Underlying Mechanisms of Protection Involved in Immunocloak

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Abstract

Background

We have previously reported on a novel organ-specific immunomodifying therapy that provides protection from early allograft rejection in the absence of systemic immunosuppressive drugs. This novel therapy is a nanobarrier membrane called ImmunoCloak, consisting of a matrix of laminin, proteoglycans, fibronectin, and collagens. The membrane “immunocloaks” the luminal surfaces within the renal vasculature by covering the point of contact between donor vascular endothelial cells and the recipient's immune cells, without adversely affecting renal function. The resulting nonthrombogenic and nonimmunogenic apical surface significantly delays the onset of rejection fivefold over untreated controls. Currently, our focus is to elucidate the mechanisms of protection provided by placement of the membrane.

Methods

The mechanisms underlying the protective effect of the ImmunoCloak treatment was evaluated using human peripheral blood mononuclear cells and by testing for antigen presentation by cytokine/chemokine analysis using the Luminex platform, T cell allogeneic responses were measured by flow cytometry, and diapedesis was assessed using transwell plates.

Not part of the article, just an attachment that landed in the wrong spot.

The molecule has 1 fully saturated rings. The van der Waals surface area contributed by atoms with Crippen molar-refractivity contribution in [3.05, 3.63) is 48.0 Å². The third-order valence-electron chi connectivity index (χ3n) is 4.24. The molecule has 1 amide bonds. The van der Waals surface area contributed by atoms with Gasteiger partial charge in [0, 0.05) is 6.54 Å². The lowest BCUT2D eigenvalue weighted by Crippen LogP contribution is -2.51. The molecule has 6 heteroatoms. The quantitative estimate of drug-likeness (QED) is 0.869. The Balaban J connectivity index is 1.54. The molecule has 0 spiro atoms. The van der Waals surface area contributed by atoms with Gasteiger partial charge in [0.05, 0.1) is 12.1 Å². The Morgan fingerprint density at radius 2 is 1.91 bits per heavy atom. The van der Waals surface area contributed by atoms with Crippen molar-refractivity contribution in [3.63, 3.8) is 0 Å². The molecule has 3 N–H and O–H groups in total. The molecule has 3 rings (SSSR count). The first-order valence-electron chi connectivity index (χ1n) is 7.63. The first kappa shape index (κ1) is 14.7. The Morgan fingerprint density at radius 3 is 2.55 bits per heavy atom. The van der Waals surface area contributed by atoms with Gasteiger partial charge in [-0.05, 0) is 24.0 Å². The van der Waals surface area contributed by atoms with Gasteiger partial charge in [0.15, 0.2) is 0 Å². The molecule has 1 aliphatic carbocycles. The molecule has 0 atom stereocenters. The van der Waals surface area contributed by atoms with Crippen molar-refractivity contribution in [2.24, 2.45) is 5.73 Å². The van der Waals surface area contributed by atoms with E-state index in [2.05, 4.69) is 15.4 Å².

Results

We now report that ImmunoCloak interrupts antigen presentation thereby preventing early T cell activation and interferes with diapedesis. There was significant inhibition in the synthesis of proinflammatory cytokines with a concordant blockade of T cell–mediated responses. The placement of the ImmunoCloak also significantly reduced leukocyte migration through the endothelial cell layer by 93%.

Conclusions

Eliminating the need for nephrotoxic immunosuppressive drugs during the early posttransplant period could help to ameliorate the severity of delayed graft function and could provide a path to using more ischemically damaged renal allografts.

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